It seems very strange to me that it took until 2016 for me to meet David Lowery face to face.
Not because I expect I should meet every single working filmmaker. That”s just silly. I”ve met a staggering number of writers, directors, actors, and people working at every other level in film and television over the years, but there are are plenty of people I”ve never run into, and I”m fine with that. With David, though, I have a history. You see, he used to be a spy for me.
More accurately, he was a regular reviewer at Ain”t It Cool under the name “ghostboy,” and his beat was the festival circuit. I edited dozens and dozens of his pieces over the years, and I came to rely on him as a guy with a very strong sense of what he does or doesn”t like, and a real fondness for quiet, thoughtful filmmaking.
But that entire time, I never actually met him. And in the time since he released his first feature, Ain”t Them Bodies Saints, we still hadn”t crossed paths, which made my recent interview with him extra-strange as I walked into the room.
“Hello, strange person I have never met or spoken to in any capacity,” I said, prompting a very confused look from the publicist who walked in with me.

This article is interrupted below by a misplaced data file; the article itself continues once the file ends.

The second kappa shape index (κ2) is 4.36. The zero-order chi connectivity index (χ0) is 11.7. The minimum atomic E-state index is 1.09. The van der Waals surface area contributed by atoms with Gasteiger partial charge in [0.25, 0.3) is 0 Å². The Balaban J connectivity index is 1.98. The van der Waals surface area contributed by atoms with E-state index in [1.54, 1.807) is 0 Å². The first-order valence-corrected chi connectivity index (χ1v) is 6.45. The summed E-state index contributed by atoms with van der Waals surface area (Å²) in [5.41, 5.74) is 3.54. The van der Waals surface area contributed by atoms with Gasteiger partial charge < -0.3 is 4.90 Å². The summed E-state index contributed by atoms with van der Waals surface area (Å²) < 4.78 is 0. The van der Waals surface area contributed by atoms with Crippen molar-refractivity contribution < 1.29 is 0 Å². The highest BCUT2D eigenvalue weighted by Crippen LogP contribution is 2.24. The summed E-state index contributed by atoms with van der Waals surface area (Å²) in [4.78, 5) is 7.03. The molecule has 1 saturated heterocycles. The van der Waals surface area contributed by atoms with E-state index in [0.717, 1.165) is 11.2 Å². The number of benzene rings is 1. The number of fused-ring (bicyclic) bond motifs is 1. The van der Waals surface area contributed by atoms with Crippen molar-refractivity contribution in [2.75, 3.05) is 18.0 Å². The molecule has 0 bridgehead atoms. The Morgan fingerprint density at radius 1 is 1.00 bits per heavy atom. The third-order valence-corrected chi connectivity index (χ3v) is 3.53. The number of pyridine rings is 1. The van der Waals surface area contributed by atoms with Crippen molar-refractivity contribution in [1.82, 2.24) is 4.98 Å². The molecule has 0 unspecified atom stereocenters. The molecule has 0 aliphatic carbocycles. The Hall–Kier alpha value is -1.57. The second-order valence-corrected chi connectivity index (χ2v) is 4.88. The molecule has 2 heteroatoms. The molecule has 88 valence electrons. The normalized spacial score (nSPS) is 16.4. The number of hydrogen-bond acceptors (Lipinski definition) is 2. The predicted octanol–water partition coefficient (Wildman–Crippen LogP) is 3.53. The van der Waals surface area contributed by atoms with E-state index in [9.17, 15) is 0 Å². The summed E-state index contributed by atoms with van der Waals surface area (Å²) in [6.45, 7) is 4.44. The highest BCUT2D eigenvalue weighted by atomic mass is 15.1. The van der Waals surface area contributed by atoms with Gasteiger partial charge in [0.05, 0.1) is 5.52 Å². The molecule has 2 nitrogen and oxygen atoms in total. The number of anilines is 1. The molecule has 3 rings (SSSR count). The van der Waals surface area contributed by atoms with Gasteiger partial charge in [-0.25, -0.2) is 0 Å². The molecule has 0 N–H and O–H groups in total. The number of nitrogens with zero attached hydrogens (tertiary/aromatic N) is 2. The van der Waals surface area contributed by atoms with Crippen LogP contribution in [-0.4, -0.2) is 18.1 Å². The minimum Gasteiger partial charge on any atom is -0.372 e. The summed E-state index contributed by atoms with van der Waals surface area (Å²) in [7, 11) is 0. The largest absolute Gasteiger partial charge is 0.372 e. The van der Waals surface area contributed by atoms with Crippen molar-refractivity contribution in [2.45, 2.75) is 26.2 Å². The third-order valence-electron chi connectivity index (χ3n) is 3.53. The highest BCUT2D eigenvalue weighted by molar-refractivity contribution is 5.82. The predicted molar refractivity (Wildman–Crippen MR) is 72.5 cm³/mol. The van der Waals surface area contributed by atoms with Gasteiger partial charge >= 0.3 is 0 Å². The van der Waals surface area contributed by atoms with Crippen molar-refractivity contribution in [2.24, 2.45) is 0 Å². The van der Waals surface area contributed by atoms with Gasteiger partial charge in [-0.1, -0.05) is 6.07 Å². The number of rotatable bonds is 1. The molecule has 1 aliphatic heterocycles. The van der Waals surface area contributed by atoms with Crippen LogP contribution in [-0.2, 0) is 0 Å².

David laughed. Head closely shaved, his blue eyes piercing like he was part Husky, he stood up and shook my hand. “It”s so weird that it”s never happened.”
Still not sure what was going on, the publicist said, “This is so awkward, you guys.”
That broke the tension, and laughing, we both sat down. “First, I thought you pulled it off, and I mean, pulled it off completely in the sense that it”s your film and it”s going to stand on its own. I think people may walk in with one set of expectations, but they'll forget them completely.”
“Hopefully that's the case, yeah.”
“The movie”s beautiful, man.”
“Thank you. Thank you.”
“Let”s talk about when you first found out this was even available or a possibility. What were your thoughts on it? What made you say, ‘Yes, Pete”s Dragon. I know what the answer to that is”?”